In case you missed President Biden’s State of the Union Address last night, I’ve got you covered with everything HR compliance that came up.
Pay equity and higher minimum wage.
When President Biden took office in January 2021, part of his initial plan was to raise the federal minimum wage from $7.25/hour to $15/hour. While many states have increased minimum wage levels, the federal minimum wage has remained $7.25 (since 2009). So, President Biden called on Congress again to raise the minimum wage to $15/hr.
Additionally, President Biden called for the passage of the Paycheck Fairness Act. When Congress amended the Fair Labor Labor Standards Act in 1963, it included equal-pay provisions. These equal-pay provisions make it unlawful for an employer to pay men and women doing the same or similar work differently — unless the employer can demonstrate that it based the pay differential on “any other factor other than sex.” The Paycheck Fairness Act would strike “any other factor other than sex” and insert “a bona fide factor other than sex, such as education, training, or experience.”
Shortly after President Biden took office, Sens. Patty Murray, D-Wash. and Chuck Schumer, D-N.Y. sponsored the Protecting the Right to Organize Act (the PRO Act) in the Senate, with Rep. Bobby Scott, D-Va. doing the same in the House. Here is a three-page fact sheet. The law would make it easier for employees to form a union, and here are ten reasons why.
Since last year, the White House formed a task force on worker organizing, and President Biden is now calling on Congress again to pass the PRO Act.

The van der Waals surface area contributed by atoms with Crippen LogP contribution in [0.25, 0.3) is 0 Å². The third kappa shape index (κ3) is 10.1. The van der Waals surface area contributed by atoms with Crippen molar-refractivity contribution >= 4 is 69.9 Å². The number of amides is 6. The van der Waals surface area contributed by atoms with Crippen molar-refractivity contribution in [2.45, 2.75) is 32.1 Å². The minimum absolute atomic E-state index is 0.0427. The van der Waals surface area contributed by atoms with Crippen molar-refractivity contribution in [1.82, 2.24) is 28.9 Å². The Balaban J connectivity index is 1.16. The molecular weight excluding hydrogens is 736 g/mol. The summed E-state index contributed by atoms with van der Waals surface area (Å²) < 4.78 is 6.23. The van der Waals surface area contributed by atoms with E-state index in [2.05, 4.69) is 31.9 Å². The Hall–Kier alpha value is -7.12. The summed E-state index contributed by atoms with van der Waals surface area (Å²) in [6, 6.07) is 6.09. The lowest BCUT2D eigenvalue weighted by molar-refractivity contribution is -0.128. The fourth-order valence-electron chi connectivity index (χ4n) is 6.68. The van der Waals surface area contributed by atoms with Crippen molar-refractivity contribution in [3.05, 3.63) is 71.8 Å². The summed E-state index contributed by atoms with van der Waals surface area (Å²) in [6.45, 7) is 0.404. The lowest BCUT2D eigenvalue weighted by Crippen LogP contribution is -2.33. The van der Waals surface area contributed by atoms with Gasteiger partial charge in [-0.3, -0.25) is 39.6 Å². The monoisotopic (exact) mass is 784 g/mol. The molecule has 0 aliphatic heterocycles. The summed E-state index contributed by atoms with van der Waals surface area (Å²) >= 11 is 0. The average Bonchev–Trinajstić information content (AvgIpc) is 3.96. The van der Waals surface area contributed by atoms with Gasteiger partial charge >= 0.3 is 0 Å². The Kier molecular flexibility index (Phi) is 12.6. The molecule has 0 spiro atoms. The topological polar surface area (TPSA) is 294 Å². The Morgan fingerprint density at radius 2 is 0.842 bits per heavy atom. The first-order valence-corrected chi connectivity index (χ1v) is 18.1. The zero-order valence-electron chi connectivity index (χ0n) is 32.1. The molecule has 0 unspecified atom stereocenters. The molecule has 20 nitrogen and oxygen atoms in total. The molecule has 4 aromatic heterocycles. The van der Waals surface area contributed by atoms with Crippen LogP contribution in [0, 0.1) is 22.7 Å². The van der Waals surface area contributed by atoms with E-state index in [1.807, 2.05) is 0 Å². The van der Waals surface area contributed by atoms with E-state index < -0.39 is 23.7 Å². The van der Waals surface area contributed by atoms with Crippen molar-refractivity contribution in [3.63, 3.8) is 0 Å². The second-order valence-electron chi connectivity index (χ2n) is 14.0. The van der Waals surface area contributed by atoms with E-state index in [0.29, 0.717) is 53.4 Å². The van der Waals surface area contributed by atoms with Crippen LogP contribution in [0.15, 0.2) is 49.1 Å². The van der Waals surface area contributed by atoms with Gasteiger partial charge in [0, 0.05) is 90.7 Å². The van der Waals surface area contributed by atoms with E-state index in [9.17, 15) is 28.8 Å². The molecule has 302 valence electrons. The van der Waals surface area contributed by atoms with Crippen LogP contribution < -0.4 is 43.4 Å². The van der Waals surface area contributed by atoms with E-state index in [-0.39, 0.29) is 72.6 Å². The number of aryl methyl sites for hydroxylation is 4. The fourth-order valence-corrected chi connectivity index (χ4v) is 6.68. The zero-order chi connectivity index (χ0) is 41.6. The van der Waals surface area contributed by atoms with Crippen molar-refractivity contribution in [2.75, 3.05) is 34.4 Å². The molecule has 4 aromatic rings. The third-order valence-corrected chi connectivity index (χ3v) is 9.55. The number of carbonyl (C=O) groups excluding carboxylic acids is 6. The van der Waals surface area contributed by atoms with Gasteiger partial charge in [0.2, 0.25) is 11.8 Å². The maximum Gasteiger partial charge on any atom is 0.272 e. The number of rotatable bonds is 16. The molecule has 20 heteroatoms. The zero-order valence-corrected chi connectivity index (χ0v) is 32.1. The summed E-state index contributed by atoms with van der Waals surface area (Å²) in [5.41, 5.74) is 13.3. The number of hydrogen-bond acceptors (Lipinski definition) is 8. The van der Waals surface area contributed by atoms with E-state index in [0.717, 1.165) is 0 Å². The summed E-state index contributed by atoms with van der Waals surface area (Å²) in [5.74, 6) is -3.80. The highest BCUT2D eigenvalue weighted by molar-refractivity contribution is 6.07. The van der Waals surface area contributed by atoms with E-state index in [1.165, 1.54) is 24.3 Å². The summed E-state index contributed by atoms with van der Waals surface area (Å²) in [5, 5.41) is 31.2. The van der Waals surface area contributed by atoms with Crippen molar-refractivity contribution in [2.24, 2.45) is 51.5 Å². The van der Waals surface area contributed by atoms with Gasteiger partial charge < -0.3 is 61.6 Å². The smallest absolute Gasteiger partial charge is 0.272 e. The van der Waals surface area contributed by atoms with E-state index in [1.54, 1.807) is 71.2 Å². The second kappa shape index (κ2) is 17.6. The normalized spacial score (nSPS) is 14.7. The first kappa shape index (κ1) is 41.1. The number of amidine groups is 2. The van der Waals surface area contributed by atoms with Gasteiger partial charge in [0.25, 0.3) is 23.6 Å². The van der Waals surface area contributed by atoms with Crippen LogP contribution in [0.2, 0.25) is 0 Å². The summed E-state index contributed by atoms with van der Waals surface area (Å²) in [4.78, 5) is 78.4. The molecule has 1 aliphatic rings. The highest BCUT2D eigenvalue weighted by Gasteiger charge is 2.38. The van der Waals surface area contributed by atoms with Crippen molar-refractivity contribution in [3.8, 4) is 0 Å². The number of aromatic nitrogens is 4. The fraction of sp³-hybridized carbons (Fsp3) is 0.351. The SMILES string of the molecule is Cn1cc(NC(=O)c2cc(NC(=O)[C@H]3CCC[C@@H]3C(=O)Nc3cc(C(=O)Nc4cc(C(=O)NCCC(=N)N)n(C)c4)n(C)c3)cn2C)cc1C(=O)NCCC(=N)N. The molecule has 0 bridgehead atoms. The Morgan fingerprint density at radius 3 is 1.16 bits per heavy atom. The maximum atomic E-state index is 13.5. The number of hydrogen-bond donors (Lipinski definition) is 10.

Codifying LGBT Rights.
Of all the references to employment law matters last night, perhaps the best chance of any to come to fruition is the passage of the Equality Act, a comprehensive LGBT rights bill. The Equality Act would amend Title VII of the Civil Rights Act of 1964, the federal anti-discrimination law for the workplace, to clarify that discrimination based on sex (currently unlawful) would include discrimination based on sexual orientation and gender identity. The legislation would also ban discrimination based on these protected classes in public accommodations and facilities, education, federal funding, housing, credit, and the jury system.
In 2019, the House of Representatives made history when it passed the Equality Act. It happened again in 2021. However, both times, it died in the Senate. Will the third time in three years be the charm?
Return to the Office.
“It’s time for Americans to get back to work and fill our great downtowns again. People working from home can feel safe to begin to return to the office.”
I like working remotely. So, I’ll pass. But you do you.
(If you get this blog post via email, keep scrolling down and you’ll see why.)